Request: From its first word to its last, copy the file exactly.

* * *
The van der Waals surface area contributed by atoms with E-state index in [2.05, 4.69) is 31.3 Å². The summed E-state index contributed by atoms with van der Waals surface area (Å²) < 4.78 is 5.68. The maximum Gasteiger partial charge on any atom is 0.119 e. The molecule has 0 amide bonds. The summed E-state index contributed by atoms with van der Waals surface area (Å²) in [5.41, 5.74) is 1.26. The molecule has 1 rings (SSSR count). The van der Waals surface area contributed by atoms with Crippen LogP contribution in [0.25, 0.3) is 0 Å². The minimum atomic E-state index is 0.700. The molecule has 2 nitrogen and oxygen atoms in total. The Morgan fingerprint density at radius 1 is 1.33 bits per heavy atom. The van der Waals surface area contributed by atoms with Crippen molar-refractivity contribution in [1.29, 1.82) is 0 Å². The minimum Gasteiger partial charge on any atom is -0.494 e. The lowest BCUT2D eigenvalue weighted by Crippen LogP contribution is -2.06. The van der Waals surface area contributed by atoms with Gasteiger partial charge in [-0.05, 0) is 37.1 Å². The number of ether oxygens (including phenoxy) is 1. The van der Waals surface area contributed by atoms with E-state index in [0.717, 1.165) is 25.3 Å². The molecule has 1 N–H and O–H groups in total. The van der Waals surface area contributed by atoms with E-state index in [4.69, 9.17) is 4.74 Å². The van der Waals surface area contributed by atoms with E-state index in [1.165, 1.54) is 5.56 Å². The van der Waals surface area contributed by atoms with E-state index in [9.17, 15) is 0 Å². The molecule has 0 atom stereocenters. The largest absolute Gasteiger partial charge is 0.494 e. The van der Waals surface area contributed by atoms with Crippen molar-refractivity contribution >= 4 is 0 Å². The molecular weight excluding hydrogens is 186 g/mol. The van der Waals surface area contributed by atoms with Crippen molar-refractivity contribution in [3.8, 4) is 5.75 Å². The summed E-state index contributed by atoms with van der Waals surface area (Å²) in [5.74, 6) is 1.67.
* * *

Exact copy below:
The van der Waals surface area contributed by atoms with E-state index in [2.05, 4.69) is 31.3 Å². The summed E-state index contributed by atoms with van der Waals surface area (Å²) < 4.78 is 5.68. The maximum Gasteiger partial charge on any atom is 0.119 e. The molecule has 0 amide bonds. The summed E-state index contributed by atoms with van der Waals surface area (Å²) in [5.41, 5.74) is 1.26. The molecule has 1 rings (SSSR count). The van der Waals surface area contributed by atoms with Crippen LogP contribution in [0.25, 0.3) is 0 Å². The minimum atomic E-state index is 0.700. The molecule has 2 nitrogen and oxygen atoms in total. The Morgan fingerprint density at radius 1 is 1.33 bits per heavy atom. The van der Waals surface area contributed by atoms with Crippen molar-refractivity contribution in [1.29, 1.82) is 0 Å². The minimum Gasteiger partial charge on any atom is -0.494 e. The lowest BCUT2D eigenvalue weighted by Crippen LogP contribution is -2.06. The van der Waals surface area contributed by atoms with Gasteiger partial charge in [-0.05, 0) is 37.1 Å². The number of ether oxygens (including phenoxy) is 1. The van der Waals surface area contributed by atoms with E-state index in [0.717, 1.165) is 25.3 Å². The molecule has 1 N–H and O–H groups in total. The van der Waals surface area contributed by atoms with E-state index in [4.69, 9.17) is 4.74 Å². The van der Waals surface area contributed by atoms with E-state index in [1.165, 1.54) is 5.56 Å². The van der Waals surface area contributed by atoms with E-state index in [9.17, 15) is 0 Å². The molecule has 0 atom stereocenters. The largest absolute Gasteiger partial charge is 0.494 e. The van der Waals surface area contributed by atoms with Crippen molar-refractivity contribution >= 4 is 0 Å². The molecular weight excluding hydrogens is 186 g/mol. The van der Waals surface area contributed by atoms with Crippen molar-refractivity contribution in [3.8, 4) is 5.75 Å². The summed E-state index contributed by atoms with van der Waals surface area (Å²) in [5.74, 6) is 1.67.